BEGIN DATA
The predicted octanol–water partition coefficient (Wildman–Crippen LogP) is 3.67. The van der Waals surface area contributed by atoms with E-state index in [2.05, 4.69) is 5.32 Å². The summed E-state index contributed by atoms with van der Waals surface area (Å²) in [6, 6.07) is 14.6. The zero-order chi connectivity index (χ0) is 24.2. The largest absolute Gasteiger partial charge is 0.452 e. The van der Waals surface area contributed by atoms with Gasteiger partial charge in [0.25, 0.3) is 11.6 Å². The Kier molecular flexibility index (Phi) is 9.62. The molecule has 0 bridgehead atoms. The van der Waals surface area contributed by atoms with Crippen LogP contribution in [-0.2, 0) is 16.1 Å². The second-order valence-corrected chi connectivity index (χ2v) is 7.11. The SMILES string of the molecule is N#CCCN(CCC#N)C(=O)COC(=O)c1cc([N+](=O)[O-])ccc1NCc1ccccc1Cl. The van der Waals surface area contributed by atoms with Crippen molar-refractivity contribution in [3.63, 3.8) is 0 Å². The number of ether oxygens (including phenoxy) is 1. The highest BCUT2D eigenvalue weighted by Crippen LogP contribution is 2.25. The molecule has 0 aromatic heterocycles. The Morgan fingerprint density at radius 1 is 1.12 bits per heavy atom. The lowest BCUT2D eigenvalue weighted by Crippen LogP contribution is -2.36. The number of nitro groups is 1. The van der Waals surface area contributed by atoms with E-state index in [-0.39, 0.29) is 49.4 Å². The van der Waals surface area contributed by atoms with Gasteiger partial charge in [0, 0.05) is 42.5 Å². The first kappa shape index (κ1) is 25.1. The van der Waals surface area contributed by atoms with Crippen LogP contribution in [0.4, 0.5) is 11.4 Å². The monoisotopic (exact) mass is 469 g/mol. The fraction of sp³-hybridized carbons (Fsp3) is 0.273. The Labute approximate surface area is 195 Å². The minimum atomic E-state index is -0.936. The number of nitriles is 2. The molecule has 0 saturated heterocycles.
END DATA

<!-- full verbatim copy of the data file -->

The predicted octanol–water partition coefficient (Wildman–Crippen LogP) is 3.67. The van der Waals surface area contributed by atoms with E-state index in [2.05, 4.69) is 5.32 Å². The summed E-state index contributed by atoms with van der Waals surface area (Å²) in [6, 6.07) is 14.6. The zero-order chi connectivity index (χ0) is 24.2. The largest absolute Gasteiger partial charge is 0.452 e. The van der Waals surface area contributed by atoms with Gasteiger partial charge in [0.25, 0.3) is 11.6 Å². The Kier molecular flexibility index (Phi) is 9.62. The molecule has 0 bridgehead atoms. The van der Waals surface area contributed by atoms with Crippen LogP contribution in [-0.2, 0) is 16.1 Å². The second-order valence-corrected chi connectivity index (χ2v) is 7.11. The SMILES string of the molecule is N#CCCN(CCC#N)C(=O)COC(=O)c1cc([N+](=O)[O-])ccc1NCc1ccccc1Cl. The van der Waals surface area contributed by atoms with Crippen molar-refractivity contribution in [3.63, 3.8) is 0 Å². The number of ether oxygens (including phenoxy) is 1. The highest BCUT2D eigenvalue weighted by Crippen LogP contribution is 2.25. The molecule has 0 aromatic heterocycles. The Morgan fingerprint density at radius 1 is 1.12 bits per heavy atom. The lowest BCUT2D eigenvalue weighted by Crippen LogP contribution is -2.36. The number of nitro groups is 1. The van der Waals surface area contributed by atoms with E-state index in [-0.39, 0.29) is 49.4 Å². The van der Waals surface area contributed by atoms with Gasteiger partial charge in [0, 0.05) is 42.5 Å². The first kappa shape index (κ1) is 25.1. The van der Waals surface area contributed by atoms with Crippen LogP contribution in [0.4, 0.5) is 11.4 Å². The monoisotopic (exact) mass is 469 g/mol. The fraction of sp³-hybridized carbons (Fsp3) is 0.273. The Labute approximate surface area is 195 Å². The minimum atomic E-state index is -0.936. The number of nitriles is 2. The molecule has 0 saturated heterocycles.